It’s been a cold and snowy winter so far around these parts, which usually means soups and stews for dinner. This classic Japanese soup is hearty yet low in calories, full of fiber, and just all around good for you. It helps to counteract all the cookies and sweets you might be indulging in at this time of year.
The name kenchinjiru (けんちん汁）derives from the Zen Buddhist temple where it was first made (or so it’s claimed), Kencho-ji （建長寺）in the historical feudal town of Kamakura . Since kenchinjiru is a shojin ryouri or temple cuisine dish, the basic version given here is vegan. It’s still very filling because of all the high fiber vegetables used. You could make a very satisfying vegan meal just from this soup and some brown rice.
While you could vary the root vegetables, one vegetable that is key to this soup is burdock root or gobo. Without its earthy flavor, the soup just isn’t kenchinjiru to me. Burdock root is sold at most Asian supermarkets. Here’s a photo of how they look, packaged:
I got the ones in the photo some time ago from Nara Foods in Port Washington, NY, but I spotted three huge roots sold at H Mart  for a mere 3 dollars (it may be called “u-eong”, which is its name in Korean). Burdock root is supposed to make your body warm according to macrobiotic principles. I am not sure about the science of that, but who knows - it may account for why this low-calorie soup is as warming to me on a cold winter’s day as a hearty beef bourgignon.
6 to 8 hearty servings
Put the dashi stock in a large pot and heat it up as you prep the vegetables and so on.
Peel the burdock root (a peeler is the most handy thing for this) and slice on the diagonal as thinly as you can manage. Put into a bowl of cold water to get rid of any bitterness, and to stop it from turning black.
Peel the carrots and daikon radish, and cut lengthwise into half. Slice fairly thinly (thicker than the burdock, around 1/8 inch / 1/4 cm thickness).
Cut the stems off the shiitake mushrooms, and slice the caps into halves or quarters. Alternatively, leave them whole and make a crisscross decorative cut on the top of the caps, as shown in the photo.
Take the konnyaku out of the packaging and drain off the smelly water, Cut in half lengthwise, then slice thinly. Blanch in boiling water for a few minutes, then drain into a colander.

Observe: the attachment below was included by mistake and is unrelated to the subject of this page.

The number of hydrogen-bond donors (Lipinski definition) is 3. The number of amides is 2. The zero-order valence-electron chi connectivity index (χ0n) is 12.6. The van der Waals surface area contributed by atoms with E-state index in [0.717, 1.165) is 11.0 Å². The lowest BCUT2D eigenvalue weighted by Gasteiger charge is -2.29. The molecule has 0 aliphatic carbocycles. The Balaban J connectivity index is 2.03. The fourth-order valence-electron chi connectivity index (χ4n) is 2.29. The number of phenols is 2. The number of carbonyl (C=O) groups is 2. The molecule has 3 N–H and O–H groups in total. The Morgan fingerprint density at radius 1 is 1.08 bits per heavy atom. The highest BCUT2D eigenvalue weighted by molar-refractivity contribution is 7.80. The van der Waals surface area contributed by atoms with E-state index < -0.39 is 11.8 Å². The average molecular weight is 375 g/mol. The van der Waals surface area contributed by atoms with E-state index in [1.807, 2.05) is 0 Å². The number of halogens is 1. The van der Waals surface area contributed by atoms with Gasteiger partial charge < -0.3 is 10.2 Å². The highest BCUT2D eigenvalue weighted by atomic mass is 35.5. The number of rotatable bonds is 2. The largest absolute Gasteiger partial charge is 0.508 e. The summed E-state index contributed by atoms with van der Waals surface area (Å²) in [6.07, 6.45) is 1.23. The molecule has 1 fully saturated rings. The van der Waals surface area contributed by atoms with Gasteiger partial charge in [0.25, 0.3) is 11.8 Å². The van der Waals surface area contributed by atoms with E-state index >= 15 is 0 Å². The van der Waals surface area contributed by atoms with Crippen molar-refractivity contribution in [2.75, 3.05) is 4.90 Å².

Peel the taro root or potatoes, and cut into chunks. Note that taro root is slimy, so leave this task until you’ve cut everything else up, since your cutting board will have to be washed afterwards anyway!
Drain the tofu well in a colander, then put it in the middle of a clean kitchen towel or a few layers of paper towel. Gather the towel around the tofu, and squeeze gently to get rid of excess water. Open up the towel, and crumble the tofu up with your hands, so that it looks like scrambled egg.
Heat up a large frying pan or wok with the sesame oil over high heat. Add the drained burdock root and stir fry for 2-3 minutes, then add the other vegetables, konnyaku and tofu. Stir fry for 4-5 minutes, put it all in the pot with the heated dashi stock. Add 1 tsp. salt, and lower the heat so that the soup is just very gently bubbling. simmer for 15 to 20 minutes until the vegetables are tender. Periodically skim off any scum that forms on top of the soup as it cooks. Top up with more dashi or water if there seems to be too little.
Add the soy sauce, and taste; it may or may not need more salt or soy sauce. Add some if you think it needs it.
Serve in large soup bowls rather than small Japanese miso soup bowls. My mother used to have a set of extra-large bowls just for kenchinjiru. Optionally sprinkle on a little sansho or black pepper.
As you can see, this is a clear soup, not a miso soup (not all Japanese soups have miso!) You can add miso if you like. Add about 3/4 cup of miso to start, and add more if you think it’s needed. Omit the salt and reduce the soy sauce to 2 tablespoons.
If you add about 3 oz / 100 g of thinly sliced pork, cut into 1/2 inch / 1 cm pieces, to this dish instead of the tofu, it becomes tonjiru or butajiru （豚汁), which literally means ‘pork soup’. Tonjiru is usually a miso soup, (follow the miso variation above) but it can be clear too. Add the white part of a leek, sliced, to the vegetable mix.
Many people like to add sliced chikuwa or other fish paste products. See my oden post  for more about these fish paste products, called nerimono. If you do use chikuwa or similar fish product, use a traditional bonito flakes based dashi stock  instead of the vegan dashi.
The traditional way of cutting burdock root for this dish is to shave it into thin slivers, rather as you would sharpen a pencil (this is called sasagaki; burdock cut like this is called sasagaki gobo). This can be a bit tricky to do unless you have a very sharp knife, so I just slice it thinly instead.
(Don’t forget to put your bid in for Menu For Hope  before Christmas day!)